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Twenty Days That Shook Tehran (Bist roozi ke theran ra tekan dad)


IR AN Director: Ali Razi Screenwriter: Ali Razi Cinematographer: Mohammad Namdar Editor: Susan Shams


Cast: Shahrokhi Neda, Sharifi Nawal, Sadr Mehdi, Salehi Gita 2010/color/98 min.


ALI RAZI


Ali Razi used his experience as a theater director in the creation of Twenty Days That Shook Tehran. The documentary is his first venture into filmmaking.


Documentarian Ali Razi, who is also a theater director, takes an intimate look at the tumultuous Iranian presidential election of June 12, 2009. Though we all know what happened after conservative incumbent (and US bogeyman) Mahmoud Ahmadinejad was declared the winner, Razi reveals that even in the chaotic three weeks leading up to the vote, many Iranians shared doubts about the legitimacy of the polling: “All this is show,” one man shouts. “The winner has already been selected.”


In the streets of Tehran, Razi, cinematographer Mohammad Namdar and soundman Keyvan Nasiri remarkably manage to capture the ceaseless din of argument: Americans who think the Obama-McCain contest was an ugly brawl need only hear the black-shrouded faithful to Ahmadinejad screaming, “We support him with our last drop of blood!” as the youthful, green-clad legions supporting reformist Mir Hussein Moussavi chant, “Death to the Taliban from Kabul to Tehran!” But the unruly rallies and torrents of rhetoric are contrasted with the moving uncertainty and even fatalistic despair of a society struggling with the very notion of democracy. “We shouldn’t be fooled again,” one wary woman declares. “Does anything ever change?” a man asks the camera.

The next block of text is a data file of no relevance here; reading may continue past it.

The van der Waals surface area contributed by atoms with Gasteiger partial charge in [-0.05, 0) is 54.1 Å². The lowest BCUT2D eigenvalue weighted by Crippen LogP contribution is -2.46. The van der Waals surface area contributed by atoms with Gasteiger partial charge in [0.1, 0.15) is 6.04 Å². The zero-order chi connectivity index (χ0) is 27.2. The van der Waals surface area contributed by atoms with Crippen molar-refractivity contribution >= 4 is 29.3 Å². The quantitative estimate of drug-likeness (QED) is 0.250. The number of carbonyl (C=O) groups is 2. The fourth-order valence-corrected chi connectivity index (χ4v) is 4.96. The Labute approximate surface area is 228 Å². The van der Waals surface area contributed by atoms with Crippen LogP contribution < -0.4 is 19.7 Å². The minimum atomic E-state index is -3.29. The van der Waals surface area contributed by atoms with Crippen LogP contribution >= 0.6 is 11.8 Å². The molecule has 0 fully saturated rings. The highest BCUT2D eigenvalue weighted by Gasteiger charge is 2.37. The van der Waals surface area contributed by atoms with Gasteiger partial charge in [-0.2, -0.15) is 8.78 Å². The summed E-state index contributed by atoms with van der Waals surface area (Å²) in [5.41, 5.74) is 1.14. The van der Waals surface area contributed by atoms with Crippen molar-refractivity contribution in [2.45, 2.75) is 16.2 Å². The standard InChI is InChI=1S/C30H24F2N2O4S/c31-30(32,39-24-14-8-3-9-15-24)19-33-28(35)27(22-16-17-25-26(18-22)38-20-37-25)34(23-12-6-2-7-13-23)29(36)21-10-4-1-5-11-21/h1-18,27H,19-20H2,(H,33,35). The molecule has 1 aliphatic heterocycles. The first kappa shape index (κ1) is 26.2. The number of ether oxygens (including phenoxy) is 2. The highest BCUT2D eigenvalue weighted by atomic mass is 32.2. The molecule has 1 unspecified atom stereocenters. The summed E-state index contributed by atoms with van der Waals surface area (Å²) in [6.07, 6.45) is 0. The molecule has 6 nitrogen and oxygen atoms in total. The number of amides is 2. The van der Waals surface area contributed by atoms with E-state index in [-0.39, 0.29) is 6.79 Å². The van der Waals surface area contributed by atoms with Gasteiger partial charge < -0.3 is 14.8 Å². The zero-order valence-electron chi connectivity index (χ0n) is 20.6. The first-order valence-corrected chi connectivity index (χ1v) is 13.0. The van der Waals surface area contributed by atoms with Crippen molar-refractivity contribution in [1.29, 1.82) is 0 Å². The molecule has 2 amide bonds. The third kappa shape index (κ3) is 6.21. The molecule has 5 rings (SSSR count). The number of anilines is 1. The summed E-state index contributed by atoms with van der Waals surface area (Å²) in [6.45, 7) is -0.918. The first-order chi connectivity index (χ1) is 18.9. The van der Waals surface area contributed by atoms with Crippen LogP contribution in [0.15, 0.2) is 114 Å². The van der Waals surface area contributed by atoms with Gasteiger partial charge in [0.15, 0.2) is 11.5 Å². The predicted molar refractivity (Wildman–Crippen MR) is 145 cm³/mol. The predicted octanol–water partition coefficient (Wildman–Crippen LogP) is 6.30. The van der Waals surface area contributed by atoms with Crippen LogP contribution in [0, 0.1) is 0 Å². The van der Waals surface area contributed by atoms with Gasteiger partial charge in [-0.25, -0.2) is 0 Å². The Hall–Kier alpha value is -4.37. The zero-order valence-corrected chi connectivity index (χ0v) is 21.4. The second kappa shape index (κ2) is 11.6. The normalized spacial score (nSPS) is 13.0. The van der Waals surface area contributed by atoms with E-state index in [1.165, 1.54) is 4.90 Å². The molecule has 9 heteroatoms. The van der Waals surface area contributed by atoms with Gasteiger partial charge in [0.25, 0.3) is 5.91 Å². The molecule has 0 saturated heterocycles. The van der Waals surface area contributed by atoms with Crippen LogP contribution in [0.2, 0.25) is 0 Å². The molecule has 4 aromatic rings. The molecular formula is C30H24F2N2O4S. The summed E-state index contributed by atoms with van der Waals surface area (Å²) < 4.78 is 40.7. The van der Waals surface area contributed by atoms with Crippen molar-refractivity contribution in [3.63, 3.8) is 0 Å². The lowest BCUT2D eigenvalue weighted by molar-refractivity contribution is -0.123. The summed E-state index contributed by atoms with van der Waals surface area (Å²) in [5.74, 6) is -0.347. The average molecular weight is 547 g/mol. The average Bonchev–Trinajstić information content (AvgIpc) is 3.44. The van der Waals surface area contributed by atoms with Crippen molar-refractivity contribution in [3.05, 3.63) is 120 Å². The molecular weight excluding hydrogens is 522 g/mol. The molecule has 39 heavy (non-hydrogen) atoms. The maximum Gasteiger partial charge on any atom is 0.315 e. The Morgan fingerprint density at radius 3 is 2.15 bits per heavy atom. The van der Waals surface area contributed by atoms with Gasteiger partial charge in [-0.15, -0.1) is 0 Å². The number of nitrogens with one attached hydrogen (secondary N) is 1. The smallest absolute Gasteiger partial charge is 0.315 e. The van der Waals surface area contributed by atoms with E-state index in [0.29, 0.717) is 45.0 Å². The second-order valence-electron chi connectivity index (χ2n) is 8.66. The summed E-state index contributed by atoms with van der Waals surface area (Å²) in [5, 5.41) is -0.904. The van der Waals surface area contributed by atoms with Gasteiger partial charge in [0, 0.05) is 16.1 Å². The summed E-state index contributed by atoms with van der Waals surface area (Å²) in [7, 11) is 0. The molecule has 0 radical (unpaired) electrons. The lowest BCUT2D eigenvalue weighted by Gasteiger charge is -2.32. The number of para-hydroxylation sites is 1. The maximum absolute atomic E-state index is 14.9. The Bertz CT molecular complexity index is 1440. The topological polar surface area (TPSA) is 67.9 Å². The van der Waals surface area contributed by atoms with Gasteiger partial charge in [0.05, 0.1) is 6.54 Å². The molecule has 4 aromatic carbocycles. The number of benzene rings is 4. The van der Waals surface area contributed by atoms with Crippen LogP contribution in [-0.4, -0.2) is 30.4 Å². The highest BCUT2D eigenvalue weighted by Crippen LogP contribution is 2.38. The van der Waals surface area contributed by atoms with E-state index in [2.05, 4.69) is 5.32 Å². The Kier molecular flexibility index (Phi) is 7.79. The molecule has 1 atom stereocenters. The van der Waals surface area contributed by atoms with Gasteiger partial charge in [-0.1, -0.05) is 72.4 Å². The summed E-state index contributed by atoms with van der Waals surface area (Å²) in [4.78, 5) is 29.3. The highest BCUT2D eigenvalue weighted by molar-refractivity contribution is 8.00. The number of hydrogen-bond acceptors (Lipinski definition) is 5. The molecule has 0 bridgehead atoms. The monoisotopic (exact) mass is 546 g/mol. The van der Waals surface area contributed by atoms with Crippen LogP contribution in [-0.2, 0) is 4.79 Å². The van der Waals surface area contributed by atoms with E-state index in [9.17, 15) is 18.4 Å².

Within the bounds of this city Westerners barely know, it can be disorienting to hear two men arguing about which is the better political model for Iran—North Korea or the United States. And when thousands of Iranians jump to their feet at a stadium campaign event and quickly sit down again in a displaced version of the Wave, the surrealist effect becomes complete. It is a sight that Soviet filmmaker Sergei Eisenstein, from whom Razi has riffed his title, could scarcely have imagined.


—BILL GALLO


FOCUS ON IRANIAN CINEMA In cooperation with Transition Westminster/Arvada/Broomfield


144


DOCUMENTARY


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